1. Be named in such a way that it's more obvious what went wrong (If I remember right, PDO only has one Exception type, but other systems contain multiple exception types for different kinds of errors)

  2. May/should contain methods and properties which can help you figure out why the exception was thrown

That's the theory anyway. There are lots of smart people who claim Exceptions are the way to go. There are also lots of smart people who think Exceptions are the devil, and a crutch for lazy system developers. There is nothing resembling consensus on this issue.

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Since PDO is using objects, they are raising Exceptions if an error occur. The old mysql/mysqli were mere functions and didn't throw Exceptions they simply returned error codes. Try/catch is used when an Exception can be thrown from the code, and you catch it in the catch-clause, which is an object oriented way to handle errors. You can't catch Exceptions with if/else blocks - they share nothing with try/catch.

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The Mysqli extension exposed both a functional and OO API. –  Alan Storm Mar 16 '09 at 18:53

Try/Catch totally separates the error handling logic from the object business logic.

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@Perchik:

My general philosophy of error handling:

You should use if / else to handle all cases you expect. You should not use try {} catch {} to handle everything (in most cases) because a useful Exception could be raised and you can learn about the presence of a bug from it. You should use try {} catch {} in situations where you suspect something can/will go wrong and you don't want it to bring down the whole system, like network timeout/file system access problems, files doesn't exist, etc.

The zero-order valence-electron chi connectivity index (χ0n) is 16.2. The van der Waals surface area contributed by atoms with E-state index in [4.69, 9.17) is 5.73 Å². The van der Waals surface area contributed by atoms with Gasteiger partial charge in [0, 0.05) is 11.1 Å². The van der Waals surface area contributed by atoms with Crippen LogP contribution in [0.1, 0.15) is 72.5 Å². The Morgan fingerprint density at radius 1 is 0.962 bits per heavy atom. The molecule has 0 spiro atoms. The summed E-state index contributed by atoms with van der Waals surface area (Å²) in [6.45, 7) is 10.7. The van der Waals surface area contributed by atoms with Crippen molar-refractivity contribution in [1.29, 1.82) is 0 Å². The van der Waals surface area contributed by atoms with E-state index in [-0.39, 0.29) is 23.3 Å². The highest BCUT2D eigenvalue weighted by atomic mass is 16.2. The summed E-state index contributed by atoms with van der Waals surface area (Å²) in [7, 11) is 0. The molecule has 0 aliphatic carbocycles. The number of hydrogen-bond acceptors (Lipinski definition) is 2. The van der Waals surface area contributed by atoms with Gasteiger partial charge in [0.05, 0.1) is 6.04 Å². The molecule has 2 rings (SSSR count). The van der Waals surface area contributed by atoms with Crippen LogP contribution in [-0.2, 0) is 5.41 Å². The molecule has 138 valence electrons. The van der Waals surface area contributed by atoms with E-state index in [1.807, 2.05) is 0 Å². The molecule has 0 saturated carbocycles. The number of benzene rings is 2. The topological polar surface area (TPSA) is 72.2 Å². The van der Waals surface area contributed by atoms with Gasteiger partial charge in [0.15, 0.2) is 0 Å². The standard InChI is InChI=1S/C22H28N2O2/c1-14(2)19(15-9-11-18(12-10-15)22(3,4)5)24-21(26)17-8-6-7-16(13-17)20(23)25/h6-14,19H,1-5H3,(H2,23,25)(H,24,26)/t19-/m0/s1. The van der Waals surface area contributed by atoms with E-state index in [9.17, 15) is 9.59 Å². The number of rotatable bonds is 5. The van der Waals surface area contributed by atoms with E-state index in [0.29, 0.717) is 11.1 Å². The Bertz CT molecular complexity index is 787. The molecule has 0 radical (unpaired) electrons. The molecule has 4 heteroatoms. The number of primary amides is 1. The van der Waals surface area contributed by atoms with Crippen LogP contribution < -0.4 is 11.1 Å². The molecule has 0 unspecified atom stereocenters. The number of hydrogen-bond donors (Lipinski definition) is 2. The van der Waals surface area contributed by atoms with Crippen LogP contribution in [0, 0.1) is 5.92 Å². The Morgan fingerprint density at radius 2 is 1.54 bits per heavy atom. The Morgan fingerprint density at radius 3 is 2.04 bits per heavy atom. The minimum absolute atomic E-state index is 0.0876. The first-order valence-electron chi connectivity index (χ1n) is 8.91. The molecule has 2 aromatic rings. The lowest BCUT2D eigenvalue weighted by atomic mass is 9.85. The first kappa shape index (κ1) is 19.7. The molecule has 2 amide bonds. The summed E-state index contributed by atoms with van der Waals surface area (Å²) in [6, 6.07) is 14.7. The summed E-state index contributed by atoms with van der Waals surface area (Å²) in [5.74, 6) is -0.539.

Vexing exceptions

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Well right, I agree with you. Perhaps I oversimplified. Try-catch should only be used when something might go wrong and you don't want it to kill your program. –  Perchik Mar 16 '09 at 18:41
    
"like network timeout/file system access problems" thats the golden example right there, considering how dependent we are becoming on multiple servers talking to an app or even a web page.... –  cartalot Mar 11 '13 at 18:38

Throwing and catching an exception is an expensive operation compared with most any other primitive operation. If this is a piece of code that needs to perform well (eg, in a tight loop), you will want to look at your use case - if you expect the exceptions to be thrown relatively often, you will be better off with an if/else perforance-wise (unless the underlying code is just wrapping an exception for you, in which case there's no gain at all). If the exceptions are only thrown in rare circumstances, then you're better off with a try/catch to avoid the overhead of branching in a tight loop.

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Everybody else had good answers - but I figured I would throw my own in:

  1. Try/Catch is an actual exception handling mechanism - so if you change your exceptions, it will automatically work on all try/catch statements.
  2. Try/Catch gives the opportunity to run code even in the case of a major exception that might kill the if/else and in addition, the try statement can be rolled back (if you're savvy).
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Completely agree with @Jared Updike

Usually exception handling is done with the user knowing little or nothing about it. On the other hand, the user of the system knows about what happens inside an if-else block.

eg. It should be an "else" clause that shows an ATM user, the message "Insufficient bank balance" when his balance is low. And this message CANNOT be sitting inside a "catch" block for any reason !!